(28) A lying tongue hates those who arecrushed by it,
And a flattering mouth works ruin.
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One could assume that the intent of this verse could be paraphrased, "Only a person who hates another would deliberately wound or hurt someone by lies." However, this verse really suggests, upon closer reading, that the very act of saying something negative about another will automatically reinforcethis belief.
In explaining this principle of reinforcement, psychologist George Weinberg states, "Every time you act, you add strength to the motivating idea behind what you've done." Weinberg describes graphically how hatred and resentment can be built from scratch:
At a party Ralph makes an offhand remark critical of a certain movie. When he first makes his remark, his attitude toward the movie is actually mild. He may even have liked it on the whole, and his remarks merely to display his cleverness. But he gets a surprise. Instead of just smiling at the gibe, someone at the party contradicts it. Ralph answers back. The other man rebuts again. Ralph attacks another aspect of the movie. The man is unmoved. Ralph tears into the other man's notorious bad taste. Ralph's basic attitude toward the movie has changed. Now he really hates it. At the next party he goes to, almost the first subject he brings up will be the movie, to attack it thoroughly.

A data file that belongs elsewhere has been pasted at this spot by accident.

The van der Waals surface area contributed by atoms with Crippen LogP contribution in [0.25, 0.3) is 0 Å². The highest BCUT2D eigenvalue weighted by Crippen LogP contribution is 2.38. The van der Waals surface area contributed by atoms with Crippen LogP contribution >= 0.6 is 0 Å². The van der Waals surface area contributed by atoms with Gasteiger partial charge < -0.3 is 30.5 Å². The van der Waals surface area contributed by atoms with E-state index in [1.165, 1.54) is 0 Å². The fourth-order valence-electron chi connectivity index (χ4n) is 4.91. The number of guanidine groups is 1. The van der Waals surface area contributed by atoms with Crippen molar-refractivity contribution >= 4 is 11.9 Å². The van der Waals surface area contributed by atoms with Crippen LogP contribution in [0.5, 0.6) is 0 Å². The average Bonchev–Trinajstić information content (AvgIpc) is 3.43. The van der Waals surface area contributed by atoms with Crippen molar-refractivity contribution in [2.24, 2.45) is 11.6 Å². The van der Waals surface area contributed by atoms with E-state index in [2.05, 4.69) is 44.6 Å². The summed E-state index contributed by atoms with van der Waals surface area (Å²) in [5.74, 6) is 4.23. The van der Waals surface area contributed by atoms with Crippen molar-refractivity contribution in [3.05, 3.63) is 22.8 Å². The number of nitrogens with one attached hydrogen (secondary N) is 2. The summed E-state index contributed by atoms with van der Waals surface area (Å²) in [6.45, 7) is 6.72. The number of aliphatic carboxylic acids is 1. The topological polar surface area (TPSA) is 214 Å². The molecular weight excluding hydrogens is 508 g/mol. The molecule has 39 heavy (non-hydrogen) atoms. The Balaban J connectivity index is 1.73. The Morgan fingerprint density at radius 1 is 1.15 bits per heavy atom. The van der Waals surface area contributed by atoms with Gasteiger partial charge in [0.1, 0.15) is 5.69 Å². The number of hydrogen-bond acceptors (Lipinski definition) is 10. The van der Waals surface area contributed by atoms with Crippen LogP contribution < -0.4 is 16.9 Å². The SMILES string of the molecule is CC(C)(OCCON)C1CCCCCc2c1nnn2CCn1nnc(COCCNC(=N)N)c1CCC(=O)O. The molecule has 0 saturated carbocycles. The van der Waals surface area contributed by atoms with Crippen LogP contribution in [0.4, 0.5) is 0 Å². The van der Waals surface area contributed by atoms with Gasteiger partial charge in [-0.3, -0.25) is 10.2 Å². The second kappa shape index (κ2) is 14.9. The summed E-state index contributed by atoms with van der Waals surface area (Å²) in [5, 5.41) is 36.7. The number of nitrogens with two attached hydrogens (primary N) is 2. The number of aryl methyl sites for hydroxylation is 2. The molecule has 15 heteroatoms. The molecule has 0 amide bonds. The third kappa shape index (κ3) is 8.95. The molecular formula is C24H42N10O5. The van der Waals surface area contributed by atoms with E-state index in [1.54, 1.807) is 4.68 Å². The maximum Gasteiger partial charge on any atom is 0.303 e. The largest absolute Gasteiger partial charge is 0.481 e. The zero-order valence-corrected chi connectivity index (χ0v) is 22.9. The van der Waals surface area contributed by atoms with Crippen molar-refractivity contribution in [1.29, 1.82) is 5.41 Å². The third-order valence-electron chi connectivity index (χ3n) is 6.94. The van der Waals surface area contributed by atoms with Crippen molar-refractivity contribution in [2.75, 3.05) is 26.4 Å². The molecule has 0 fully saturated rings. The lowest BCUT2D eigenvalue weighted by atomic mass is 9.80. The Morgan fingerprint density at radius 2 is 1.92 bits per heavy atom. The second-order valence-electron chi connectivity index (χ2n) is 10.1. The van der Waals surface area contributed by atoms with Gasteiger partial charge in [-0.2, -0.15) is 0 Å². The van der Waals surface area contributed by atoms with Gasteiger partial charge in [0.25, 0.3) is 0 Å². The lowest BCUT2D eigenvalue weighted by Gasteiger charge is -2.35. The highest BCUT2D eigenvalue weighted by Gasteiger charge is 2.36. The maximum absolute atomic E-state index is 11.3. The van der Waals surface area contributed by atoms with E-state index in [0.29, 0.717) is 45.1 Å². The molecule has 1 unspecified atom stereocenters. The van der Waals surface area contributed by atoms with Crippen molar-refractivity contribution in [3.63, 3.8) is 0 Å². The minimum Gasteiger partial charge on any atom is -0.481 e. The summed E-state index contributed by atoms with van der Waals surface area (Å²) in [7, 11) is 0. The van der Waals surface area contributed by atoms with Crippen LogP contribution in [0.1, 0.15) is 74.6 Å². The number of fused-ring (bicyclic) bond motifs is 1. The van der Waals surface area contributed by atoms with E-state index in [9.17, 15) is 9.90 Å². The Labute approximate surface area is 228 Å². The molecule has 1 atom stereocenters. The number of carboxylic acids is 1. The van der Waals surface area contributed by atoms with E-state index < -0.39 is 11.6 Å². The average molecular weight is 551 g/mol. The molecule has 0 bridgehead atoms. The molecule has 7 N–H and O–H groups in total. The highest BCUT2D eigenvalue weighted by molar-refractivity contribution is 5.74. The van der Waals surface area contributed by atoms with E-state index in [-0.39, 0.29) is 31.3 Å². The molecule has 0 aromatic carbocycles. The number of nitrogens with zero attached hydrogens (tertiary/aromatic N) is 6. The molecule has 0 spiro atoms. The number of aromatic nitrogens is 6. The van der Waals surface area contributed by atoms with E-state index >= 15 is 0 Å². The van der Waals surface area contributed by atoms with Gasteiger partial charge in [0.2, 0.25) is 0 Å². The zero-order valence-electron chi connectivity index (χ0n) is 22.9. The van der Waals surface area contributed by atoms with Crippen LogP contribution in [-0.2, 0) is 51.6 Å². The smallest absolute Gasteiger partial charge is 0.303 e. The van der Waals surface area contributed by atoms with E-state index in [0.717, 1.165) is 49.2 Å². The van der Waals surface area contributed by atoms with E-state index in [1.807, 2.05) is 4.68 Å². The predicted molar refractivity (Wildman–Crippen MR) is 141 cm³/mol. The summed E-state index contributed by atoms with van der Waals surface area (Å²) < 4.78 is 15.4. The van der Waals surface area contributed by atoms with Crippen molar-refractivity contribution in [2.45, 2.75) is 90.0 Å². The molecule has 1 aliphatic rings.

As the hatred grows, Ralph's personality and character become sullen and ugly. His own tongue contaminates his very being. James 3:6 reveals, "[The tongue is a] world of wickedness set among our members, contaminating and depraving the whole body" (The Amplified Bible). Verse 8 continues, "It is a restless (undisciplined, irreconcilable) evil, full of deadly poison."
— David F. Maas
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